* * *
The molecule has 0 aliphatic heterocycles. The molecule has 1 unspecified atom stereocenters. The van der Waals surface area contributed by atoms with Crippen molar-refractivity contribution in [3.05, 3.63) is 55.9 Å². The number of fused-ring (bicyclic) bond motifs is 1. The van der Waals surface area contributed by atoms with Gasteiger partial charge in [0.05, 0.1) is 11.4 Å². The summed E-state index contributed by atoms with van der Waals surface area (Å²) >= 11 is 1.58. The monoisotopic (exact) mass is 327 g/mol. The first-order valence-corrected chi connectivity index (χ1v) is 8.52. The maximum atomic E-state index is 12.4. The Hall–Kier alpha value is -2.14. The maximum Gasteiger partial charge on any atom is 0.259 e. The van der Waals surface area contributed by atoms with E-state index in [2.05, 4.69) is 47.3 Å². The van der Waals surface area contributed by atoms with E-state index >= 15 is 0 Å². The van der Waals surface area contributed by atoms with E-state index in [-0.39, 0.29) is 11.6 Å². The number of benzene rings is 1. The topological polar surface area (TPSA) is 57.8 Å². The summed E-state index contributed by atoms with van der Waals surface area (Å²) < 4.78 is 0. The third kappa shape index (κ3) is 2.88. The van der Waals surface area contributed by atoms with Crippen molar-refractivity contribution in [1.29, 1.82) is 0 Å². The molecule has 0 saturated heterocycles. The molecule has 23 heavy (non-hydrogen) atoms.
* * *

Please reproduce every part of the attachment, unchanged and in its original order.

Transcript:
The molecule has 0 aliphatic heterocycles. The molecule has 1 unspecified atom stereocenters. The van der Waals surface area contributed by atoms with Crippen molar-refractivity contribution in [3.05, 3.63) is 55.9 Å². The number of fused-ring (bicyclic) bond motifs is 1. The van der Waals surface area contributed by atoms with Gasteiger partial charge in [0.05, 0.1) is 11.4 Å². The summed E-state index contributed by atoms with van der Waals surface area (Å²) >= 11 is 1.58. The monoisotopic (exact) mass is 327 g/mol. The first-order valence-corrected chi connectivity index (χ1v) is 8.52. The maximum atomic E-state index is 12.4. The Hall–Kier alpha value is -2.14. The maximum Gasteiger partial charge on any atom is 0.259 e. The van der Waals surface area contributed by atoms with E-state index in [2.05, 4.69) is 47.3 Å². The van der Waals surface area contributed by atoms with E-state index >= 15 is 0 Å². The van der Waals surface area contributed by atoms with E-state index in [-0.39, 0.29) is 11.6 Å². The number of benzene rings is 1. The topological polar surface area (TPSA) is 57.8 Å². The summed E-state index contributed by atoms with van der Waals surface area (Å²) < 4.78 is 0. The third kappa shape index (κ3) is 2.88. The van der Waals surface area contributed by atoms with Crippen molar-refractivity contribution in [1.29, 1.82) is 0 Å². The molecule has 0 saturated heterocycles. The molecule has 23 heavy (non-hydrogen) atoms.